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Trump ‘never had an email address’ because he knew ‘prosecutors’ love paper trails, Michael Cohen tells hush-money trial jury

Michael Cohen (left) (AP Photo/Bebeto Matthews, File), Donald Trump (right) (AP Photo/Alex Brandon, File)

In eye-opening testimony at Donald Trump’s hush-money trial in Manhattan on Monday, former Trump fixer Michael Cohen said from the witness stand that his ex-boss “never had an email address” because he knew that salivate over paper trails.

The morning question-and-answer session largely involved Cohen describing his time working as a lawyer for Trump, answerable only to him. At times, according to courtroom accounts of what was said, he even spoke glowingly about the “amazing experience” it was in “many ways.” But Cohen’s relationship with Trump began to fracture forever when the feds raided the disgraced attorney’s proprieties and Cohen went to federal prison for tax evasion, bank fraud and campaign finance violations and his role in trying to cover up the Stormy Daniels dalliance — which he said was at the direction of and to the benefit of “Individual-1.”

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    The convicted felon, who separately admitted he lied to Congress about a Moscow Trump Tower negotiations timeline out of loyalty to his ex-boss, has since exited prison and refashioned himself as a truth-teller about Trump.

    But before the about-face, Cohen, as Trump’s then-fixer just weeks before the 2016 election, used Essential Consultants, LLC, to pay porn star Stormy Daniels $130,000 to keep her quiet about having sex with the candidate all the way back in 2006, just a year after Trump married Melania Trump.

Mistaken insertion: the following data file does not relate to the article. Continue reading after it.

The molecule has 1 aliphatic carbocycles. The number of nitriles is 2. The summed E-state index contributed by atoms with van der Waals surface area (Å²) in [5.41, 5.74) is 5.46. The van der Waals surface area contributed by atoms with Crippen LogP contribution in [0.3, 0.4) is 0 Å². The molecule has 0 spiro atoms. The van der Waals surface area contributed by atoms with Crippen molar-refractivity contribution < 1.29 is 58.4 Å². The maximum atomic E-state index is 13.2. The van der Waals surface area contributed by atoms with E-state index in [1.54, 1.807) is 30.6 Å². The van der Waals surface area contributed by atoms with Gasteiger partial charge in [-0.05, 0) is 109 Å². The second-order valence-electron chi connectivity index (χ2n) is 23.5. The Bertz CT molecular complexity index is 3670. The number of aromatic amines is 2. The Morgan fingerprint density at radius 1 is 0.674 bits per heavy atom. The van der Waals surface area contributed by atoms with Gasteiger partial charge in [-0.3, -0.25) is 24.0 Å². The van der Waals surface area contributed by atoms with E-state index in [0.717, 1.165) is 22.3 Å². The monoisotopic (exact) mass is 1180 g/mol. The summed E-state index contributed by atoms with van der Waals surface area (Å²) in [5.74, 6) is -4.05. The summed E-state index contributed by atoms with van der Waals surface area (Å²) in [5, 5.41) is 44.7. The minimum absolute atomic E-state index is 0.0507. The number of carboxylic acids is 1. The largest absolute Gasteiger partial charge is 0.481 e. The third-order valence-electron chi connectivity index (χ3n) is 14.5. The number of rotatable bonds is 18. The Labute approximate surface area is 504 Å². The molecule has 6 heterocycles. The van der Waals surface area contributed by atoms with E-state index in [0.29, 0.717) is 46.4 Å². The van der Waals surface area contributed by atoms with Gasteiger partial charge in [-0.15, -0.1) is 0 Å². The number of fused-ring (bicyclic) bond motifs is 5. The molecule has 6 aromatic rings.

On Monday, Cohen painted Trump as legally savvy, even cagy, when it came to paper trails at the Trump Organization. He said Trump was well aware that having an email address could cause him problems in the future, having seen “too many people” prosecuted as a result.

    “Mr. Trump never had an email address,” Cohen said, before reportedly quoting Trump as follows: “Emails are like written papers. There are too many people who have gone down” to “prosecutors” who had been gifted those paper trails.


    “Mr. Trump never had an email address.”

    Asked to elaborate on that, Cohen quotes Trump saying: “Emails are like written papers. There are too many people who have gone down” because “prosecutors” had access to their emails.

    — Adam Klasfeld (@KlasfeldReports) May 13, 2024

    The details remind of an episode from the Trump presidency where the then president got into an argument with with White House counsel Don McGahn over note-taking, and explained that real lawyers do not write things down.

    “What about these notes?” Trump asked. “Lawyers don’t take notes. I never had a lawyer who took notes.”

    “I’ve had a lot of great lawyers, like Roy Cohn. He did not take notes,” he added.

    And yet, despite the painstakingly cultivated instinct to avoid paper trails, Trump is on trial for allegedly falsifying business records — and documents, of course, continue to be a feature, not a bug, of the prosecution.

    For instance, jurors have nonetheless seen a “high” importance email from a bank staffer requesting expedited processing for Cohen’s home equity loan funds, $130,000 of which was then wired to Stormy Daniels’ attorney Keith Davidson.

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    Nor did avoiding email prevent Cohen recording conversations with Trump without him knowing, revealing what was said about the $150,000 “catch-and-kill” of Playboy model Karen McDougal’s story of an affair with Trump.

    We're hearing Michael Cohen's secret recording of his conversation with Trump, regarding repaying David Pecker for the Karen McDougal story.

    Pecker begrudgingly paid $150,000 to buy off McDougal's story after not being paid back for a previous coverup. pic.twitter.com/oPhFFIoBOW

    — Erik Uebelacker (@Uebey) May 13, 2024

    Colin Kalmbacher contributed to this report.

    The post Trump ‘never had an email address’ because he knew ‘prosecutors’ love paper trails, Michael Cohen tells hush-money trial jury first appeared on Law & Crime.